Re-imagining data capture
Technology is in many ways a fitting enabler for behaviour change, and a valuable resource to influence habits. However, most quantified-self tools, wearables and self-improvement apps often have a short shelf life. To give an example, over 50% of consumers give up on using their wearable devices after 6 months, and 80% of health app users abandon them after just 14 days.
Whilst there are a variety of reasons for typically short-term user engagement, data capture is one of the most commonly reported barriers. Data logged manually through apps or websites is often too tedious for continual adoption, and data captured seamlessly through wearables can be easy to ignore and consequently eliminates the catalyst for genuine self-improvement, for example. In order to effect long term behaviour change at a global scale we need to imagine new ways of engaging audiences. For self-tracking to make the leap from early adopters to the mainstream public, the barrier to participation needs to be removed.
This challenge, therefore, seeks innovative means of recording data relevant to quantified-self for wellbeing applications. The successful solution must achieve one or more of the following:
- Reinvent familiar technologies, feedback mechanisms and interfaces; such as text messaging, haptic feedback, and voice interface
- Implement emerging technologies, such as augmented reality, into tangible products and services.
- Enable more "sensorial" experiences, such as using voice or images.
Additionally, applicants may wish to explore alternative types of data capture as a means of understanding the users' context, taking a more holistic view of wellbeing beyond hard, objective data like blood pressure or caloric intake.
The successful company will trial their solution with Bupa for a minimum period of three months before being commercialised more widely. Bupa will provide expertise to the winning company, as part of their current or future behaviour change interventions and activities, as well as provide access to users/customers where appropriate. Additional support will be available through Bupa's GLIDHE programme; the Global Institute for Digital Health Excellence.
Bupa is a leading global health and care company with unique breadth, scale, influence and expertise. Our aim is to improve and engage millions of people in their health and wellbeing across the globe. We serve 29 million customers in more than 190 countries, and employ almost 80,000 people world-wide. We deliver a broad range of services to fund and provide healthcare. Our status as a private company, limited by guarantee, means we have no shareholders and are not driven by short-term profit. This means we behave commercially and focus on our customers, whilst taking a long-term view and reinvesting our profit to provide more and better healthcare, fulfilling our purpose: longer, healthier and happier lives. We believe integrated healthcare, with all parts of the healthcare system working together, is the future of healthcare delivery. With our expertise, we deliver this in a number of our markets.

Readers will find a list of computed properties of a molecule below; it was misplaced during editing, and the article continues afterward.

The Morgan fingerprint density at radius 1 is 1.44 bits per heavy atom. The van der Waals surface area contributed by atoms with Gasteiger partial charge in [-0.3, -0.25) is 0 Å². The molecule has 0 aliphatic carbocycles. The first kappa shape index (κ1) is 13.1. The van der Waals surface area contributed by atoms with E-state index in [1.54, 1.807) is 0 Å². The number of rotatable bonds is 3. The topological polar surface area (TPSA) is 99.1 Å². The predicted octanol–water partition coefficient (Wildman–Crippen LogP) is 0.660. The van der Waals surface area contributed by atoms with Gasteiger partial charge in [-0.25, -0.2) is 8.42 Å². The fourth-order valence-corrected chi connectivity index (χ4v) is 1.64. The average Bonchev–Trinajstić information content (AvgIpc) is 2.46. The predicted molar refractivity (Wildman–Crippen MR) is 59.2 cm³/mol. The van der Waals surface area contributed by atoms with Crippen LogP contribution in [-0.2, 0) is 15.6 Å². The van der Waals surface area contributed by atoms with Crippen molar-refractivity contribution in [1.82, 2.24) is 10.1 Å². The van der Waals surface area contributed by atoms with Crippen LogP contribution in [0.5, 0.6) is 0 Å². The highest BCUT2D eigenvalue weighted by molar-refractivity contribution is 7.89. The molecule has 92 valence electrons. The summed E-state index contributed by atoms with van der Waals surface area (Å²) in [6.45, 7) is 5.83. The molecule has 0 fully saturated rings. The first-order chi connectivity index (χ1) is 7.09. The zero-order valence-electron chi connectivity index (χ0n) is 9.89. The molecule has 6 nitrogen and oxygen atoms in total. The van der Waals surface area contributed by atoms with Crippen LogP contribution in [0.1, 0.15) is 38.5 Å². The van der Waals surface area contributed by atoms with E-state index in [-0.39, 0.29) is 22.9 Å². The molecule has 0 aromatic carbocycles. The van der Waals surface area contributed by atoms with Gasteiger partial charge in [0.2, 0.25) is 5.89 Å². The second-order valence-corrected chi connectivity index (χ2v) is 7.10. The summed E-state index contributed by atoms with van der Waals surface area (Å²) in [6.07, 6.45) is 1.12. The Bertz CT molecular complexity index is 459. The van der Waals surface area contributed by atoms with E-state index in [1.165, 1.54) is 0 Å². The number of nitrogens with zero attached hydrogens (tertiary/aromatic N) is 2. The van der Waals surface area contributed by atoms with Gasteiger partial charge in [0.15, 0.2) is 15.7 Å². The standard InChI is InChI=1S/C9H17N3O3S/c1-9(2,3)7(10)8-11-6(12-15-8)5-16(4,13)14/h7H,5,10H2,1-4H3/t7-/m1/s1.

GLIDHE, the Global Institute for Digital Health Excellence, is a partnership between Bupa and UCL established in 2015 with the intention of reducing global demands on healthcare and improving quality of life. GLIDHE researches, creates, tests and evaluates innovative, commercially sustainable digital tools which promote healthier lifestyles. The aim is to improve the lives of millions of people and create a significant evidence base to shape the future of digital health. Through this partnership, we are combining Bupa's global health expertise with UCL's world leading behaviour change and computer science capabilities, so we have a fantastic opportunity to develop scalable tools that are proven to genuinely help people to adopt healthier habits and reduce their risk of chronic disease in the future.